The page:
Self saw her first “Sean Jean” shop, in the Delta concourse.  The clothes were like Gap meets Levis.

She tried the bacon and cheese fries from Nathan’s.  It was bigger than a triple decker and was so goo-ey.  But the large glass of lemonade (95 cents) was DIVINE.

Now, ensconced in the Doubletree behind the Hilton in downtown Miami, self confesses to wee disappointment:  the lobby and restaurants are very swank, but the rooms themselves — well, the corridors run here and there, like a warren, and the carpeting is tacky and old.  The color theme is BROWN.  Self grabbed a bottle of water, opened it, and then saw (too late, as usual) the sign:  Each small bottle of water is $2.95.  The wi-fi has to be paid for.

The Man insisted on renting a car, and the hotel charges a parking fee of $29.  “Do we REALLY need a car?” self asked the man.  “Can’t we just WALK AROUND?” “Well,” The Man said, “We can’t WALK to South Beach, can we?” Self wonders why he always seems to have an arsenal of these quips, which leave her tongue-tied.  Of course!  South Beach!  It would be CRAZY to be in Miami and not experience South Beach!

To add insult to injury, The Man demanded that self trundle along the GPS navigator that brother-in-law gave us in 2008.  When he logged the hotel address into the device, it could never “lock on”:  It kept trying to give directions to the hotel starting from REDWOOD CITY, CALIFORNIA.  Also, he engaged the clerk at Budget Car Rental TOO LONG in conversation, wondering aloud whether he should or should not get insurance.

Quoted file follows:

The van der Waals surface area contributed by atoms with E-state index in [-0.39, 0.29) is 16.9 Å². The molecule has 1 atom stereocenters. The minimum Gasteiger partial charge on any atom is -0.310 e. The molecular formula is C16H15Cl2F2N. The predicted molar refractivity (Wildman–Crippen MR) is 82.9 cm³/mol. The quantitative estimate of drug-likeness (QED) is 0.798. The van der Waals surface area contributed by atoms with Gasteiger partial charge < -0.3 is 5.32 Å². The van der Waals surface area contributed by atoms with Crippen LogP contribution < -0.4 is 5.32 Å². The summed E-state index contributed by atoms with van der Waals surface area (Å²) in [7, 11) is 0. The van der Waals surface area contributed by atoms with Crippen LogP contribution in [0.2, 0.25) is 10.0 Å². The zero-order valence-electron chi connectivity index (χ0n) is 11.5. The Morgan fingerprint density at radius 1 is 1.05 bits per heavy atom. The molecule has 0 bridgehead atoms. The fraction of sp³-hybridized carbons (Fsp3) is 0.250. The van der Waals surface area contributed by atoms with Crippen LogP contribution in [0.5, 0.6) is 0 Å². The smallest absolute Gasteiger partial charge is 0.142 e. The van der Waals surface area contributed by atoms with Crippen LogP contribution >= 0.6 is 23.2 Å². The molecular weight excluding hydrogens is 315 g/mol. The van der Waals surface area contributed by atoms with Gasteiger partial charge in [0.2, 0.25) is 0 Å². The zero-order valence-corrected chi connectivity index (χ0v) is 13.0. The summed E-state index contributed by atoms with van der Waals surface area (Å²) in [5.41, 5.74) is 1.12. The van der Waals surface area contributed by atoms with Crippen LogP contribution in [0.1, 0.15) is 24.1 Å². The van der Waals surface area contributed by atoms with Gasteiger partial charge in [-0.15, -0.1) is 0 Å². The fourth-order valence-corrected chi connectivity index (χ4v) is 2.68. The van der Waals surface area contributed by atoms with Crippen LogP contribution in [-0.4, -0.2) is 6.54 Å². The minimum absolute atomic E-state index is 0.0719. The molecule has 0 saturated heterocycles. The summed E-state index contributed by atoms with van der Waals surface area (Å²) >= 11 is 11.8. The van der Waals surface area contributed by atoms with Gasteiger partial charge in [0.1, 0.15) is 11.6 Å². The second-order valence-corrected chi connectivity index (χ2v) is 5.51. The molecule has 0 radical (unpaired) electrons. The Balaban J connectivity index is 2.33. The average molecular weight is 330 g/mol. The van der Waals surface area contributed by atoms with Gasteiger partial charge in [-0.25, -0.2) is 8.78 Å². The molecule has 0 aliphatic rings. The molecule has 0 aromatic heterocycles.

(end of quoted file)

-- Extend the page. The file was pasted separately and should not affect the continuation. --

Also, he went by himself to have dinner and found an Argentinian restaurant somewhere in the hotel that served huge steaks and good Malbeq (Self doesn’t even know how to spell Malbeq.  She never even heard of Malbeq until this evening.  She doesn’t know how The Man was able to figure out there was an excellent Argentinian restaurant on the premises.  She’s getting EXTREMELY hungry just typing this)

Self has just started reading Michael Connelly’s The Lincoln Lawyer, and suddenly it strikes her that this is the PERFECT book to be reading in this hotel, in Miami.  The place (what she’s seen of it so far) is so noir.  Excellent convergence!  Maybe self will even be inspired to write a noir-ish story while she is here.

Isn’t Carl Hiaasen from these parts?  Maybe she will bump into Mr. Hiaasen at the Miami Book Fair!  Self hurriedly googles the Miami Book Fair Schedule of Author Events.  Apparently, highlights occur on Saturday.  There are some authors self loves, like Nathaniel Philbrick.  Like Sharon Olds.  Like Dave Barry.  But there is no Carl Hiaasen, boo.

Here’s a picture of the hotel room.  She wonders who did the large painting, somewhat reminiscent of an Olazo:

Doubletree Hotel, 1717 N. Bayshore Drive, Miami

Doubletree Hotel, 1717 N. Bayshore Drive, Miami

She was feeling resigned to the room until she started heating some water in a coffee cup and (too late, again!) saw a black spot at the bottom of the cup.  Something like a bug.  Hopefully not a spider.  Eeeeek!!!

Stay tuned, dear blog readers.  Stay tuned.

Simply Confounding!